Monday, June 22, 2009

Libraries Are the New Black?

Has anyone else noticed how frequently libraries and librarians are appearing in recent teen fiction? The Chosen One (Carol Lynch Williams) features a bookmobile as a catalyst for Kyra's questions of an escape from the world she lives in. Much of Lisa McMann's Wake takes place in the school library, where Janie tries to take brief naps between classes. Alexis, the protagonist of Katie Alender's Bad Girls Don't Die, uses the microfiche and special collections of her local library (with the rule-bending librarian’s assistance) to research methods of exorcising her sister.

There are plenty more--I've been noticing it more often lately, and that's my question. Is this something that I'm noticing more because I'm more aware of it, or is it popping up more often? Are libraries and librarians included because they’re organic to the plot (they don’t always feel that way), or are the authors sort of pandering to the library market, making a self-conscious nudge to the readers of "hey, use your library"?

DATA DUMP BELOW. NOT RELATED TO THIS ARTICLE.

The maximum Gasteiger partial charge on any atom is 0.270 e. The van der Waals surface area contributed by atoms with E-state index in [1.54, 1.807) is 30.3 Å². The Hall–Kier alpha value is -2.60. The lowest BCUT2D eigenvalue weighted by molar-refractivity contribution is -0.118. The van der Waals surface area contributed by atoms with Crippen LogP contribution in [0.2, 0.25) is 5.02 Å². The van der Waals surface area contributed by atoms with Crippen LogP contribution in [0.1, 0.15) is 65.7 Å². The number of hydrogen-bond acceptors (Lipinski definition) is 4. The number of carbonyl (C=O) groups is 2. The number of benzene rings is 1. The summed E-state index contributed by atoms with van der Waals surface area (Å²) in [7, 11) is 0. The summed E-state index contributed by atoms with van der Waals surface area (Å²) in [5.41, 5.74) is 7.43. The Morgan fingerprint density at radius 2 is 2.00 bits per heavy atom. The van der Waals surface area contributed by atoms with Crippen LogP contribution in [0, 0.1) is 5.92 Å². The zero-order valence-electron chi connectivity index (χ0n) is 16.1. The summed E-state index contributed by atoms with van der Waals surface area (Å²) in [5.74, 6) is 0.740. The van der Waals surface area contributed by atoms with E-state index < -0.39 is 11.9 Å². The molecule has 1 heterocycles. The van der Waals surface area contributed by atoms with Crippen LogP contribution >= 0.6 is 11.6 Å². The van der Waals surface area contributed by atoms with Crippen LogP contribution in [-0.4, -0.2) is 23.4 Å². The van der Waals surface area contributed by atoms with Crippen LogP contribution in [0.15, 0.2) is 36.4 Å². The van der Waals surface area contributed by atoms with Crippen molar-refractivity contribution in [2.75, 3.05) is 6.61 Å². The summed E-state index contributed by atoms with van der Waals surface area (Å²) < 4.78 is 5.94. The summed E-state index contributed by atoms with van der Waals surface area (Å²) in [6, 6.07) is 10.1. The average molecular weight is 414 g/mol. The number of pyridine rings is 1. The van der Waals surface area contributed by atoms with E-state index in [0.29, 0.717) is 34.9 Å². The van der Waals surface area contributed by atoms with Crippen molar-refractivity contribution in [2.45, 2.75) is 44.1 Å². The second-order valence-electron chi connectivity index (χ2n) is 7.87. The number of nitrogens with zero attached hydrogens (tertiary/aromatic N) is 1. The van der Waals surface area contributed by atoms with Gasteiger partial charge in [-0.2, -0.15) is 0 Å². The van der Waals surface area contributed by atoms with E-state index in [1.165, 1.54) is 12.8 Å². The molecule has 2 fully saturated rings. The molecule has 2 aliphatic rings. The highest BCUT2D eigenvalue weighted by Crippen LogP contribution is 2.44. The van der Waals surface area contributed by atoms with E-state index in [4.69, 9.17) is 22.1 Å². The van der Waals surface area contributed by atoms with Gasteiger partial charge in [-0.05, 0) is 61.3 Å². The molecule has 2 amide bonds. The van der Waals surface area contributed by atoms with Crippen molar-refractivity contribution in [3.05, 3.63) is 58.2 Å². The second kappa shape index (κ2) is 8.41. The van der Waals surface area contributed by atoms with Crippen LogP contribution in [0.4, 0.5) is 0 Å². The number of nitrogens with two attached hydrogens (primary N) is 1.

And even if that last is what they're doing: does that matter? Is it enough that authors are, however obviously, normalizing the use of libraries—establishing that libraries and librarians can answer just about any question, from "is there a world outside my sheltered existence?" to "how do I help my demon-possessed sibling?"

1 comment:

Alissa said...

I think there is definitely a mutual love-fest going on between teen authors and teen librarians. I love when an author is organically able to use the library in the plot- but I hate when you can so tell that it is forced in (I mean, what better way to market your book to librarians then to include the library in it?). I wonder how much the authors are preaching to the converted in terms of the "use the library" message. I think that the majority of avid readers are already using their library- it is the kids that don't read and live online that need that message.